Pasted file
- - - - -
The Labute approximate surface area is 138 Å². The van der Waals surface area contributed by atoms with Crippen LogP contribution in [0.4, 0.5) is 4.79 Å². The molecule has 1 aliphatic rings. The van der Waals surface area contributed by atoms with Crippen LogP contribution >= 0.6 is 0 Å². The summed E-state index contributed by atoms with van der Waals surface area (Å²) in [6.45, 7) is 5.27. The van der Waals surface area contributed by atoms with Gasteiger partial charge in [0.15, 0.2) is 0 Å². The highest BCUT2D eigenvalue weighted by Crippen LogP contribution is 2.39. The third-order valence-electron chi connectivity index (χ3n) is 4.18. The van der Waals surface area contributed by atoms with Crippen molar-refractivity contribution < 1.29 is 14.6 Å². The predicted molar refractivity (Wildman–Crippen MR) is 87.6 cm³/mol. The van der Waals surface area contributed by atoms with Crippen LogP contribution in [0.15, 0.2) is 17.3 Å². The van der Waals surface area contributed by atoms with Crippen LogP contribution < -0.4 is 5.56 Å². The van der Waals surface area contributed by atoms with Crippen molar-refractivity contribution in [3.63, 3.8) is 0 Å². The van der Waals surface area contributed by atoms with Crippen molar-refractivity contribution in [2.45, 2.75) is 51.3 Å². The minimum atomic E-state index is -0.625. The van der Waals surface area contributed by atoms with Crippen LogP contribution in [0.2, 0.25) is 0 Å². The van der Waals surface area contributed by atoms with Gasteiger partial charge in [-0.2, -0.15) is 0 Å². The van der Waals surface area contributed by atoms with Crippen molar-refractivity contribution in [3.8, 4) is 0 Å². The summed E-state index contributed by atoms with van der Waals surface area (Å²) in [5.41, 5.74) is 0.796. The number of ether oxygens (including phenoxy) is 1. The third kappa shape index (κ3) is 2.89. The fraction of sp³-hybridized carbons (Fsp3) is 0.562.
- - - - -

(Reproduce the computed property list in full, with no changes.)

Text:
The Labute approximate surface area is 138 Å². The van der Waals surface area contributed by atoms with Crippen LogP contribution in [0.4, 0.5) is 4.79 Å². The molecule has 1 aliphatic rings. The van der Waals surface area contributed by atoms with Crippen LogP contribution >= 0.6 is 0 Å². The summed E-state index contributed by atoms with van der Waals surface area (Å²) in [6.45, 7) is 5.27. The van der Waals surface area contributed by atoms with Gasteiger partial charge in [0.15, 0.2) is 0 Å². The highest BCUT2D eigenvalue weighted by Crippen LogP contribution is 2.39. The third-order valence-electron chi connectivity index (χ3n) is 4.18. The van der Waals surface area contributed by atoms with Crippen molar-refractivity contribution < 1.29 is 14.6 Å². The predicted molar refractivity (Wildman–Crippen MR) is 87.6 cm³/mol. The van der Waals surface area contributed by atoms with Crippen LogP contribution in [0.15, 0.2) is 17.3 Å². The van der Waals surface area contributed by atoms with Crippen LogP contribution < -0.4 is 5.56 Å². The van der Waals surface area contributed by atoms with Crippen molar-refractivity contribution in [3.63, 3.8) is 0 Å². The van der Waals surface area contributed by atoms with Crippen molar-refractivity contribution in [2.45, 2.75) is 51.3 Å². The minimum atomic E-state index is -0.625. The van der Waals surface area contributed by atoms with Crippen LogP contribution in [0.2, 0.25) is 0 Å². The van der Waals surface area contributed by atoms with Gasteiger partial charge in [-0.2, -0.15) is 0 Å². The van der Waals surface area contributed by atoms with Crippen molar-refractivity contribution in [3.8, 4) is 0 Å². The summed E-state index contributed by atoms with van der Waals surface area (Å²) in [5.41, 5.74) is 0.796. The number of ether oxygens (including phenoxy) is 1. The third kappa shape index (κ3) is 2.89. The fraction of sp³-hybridized carbons (Fsp3) is 0.562.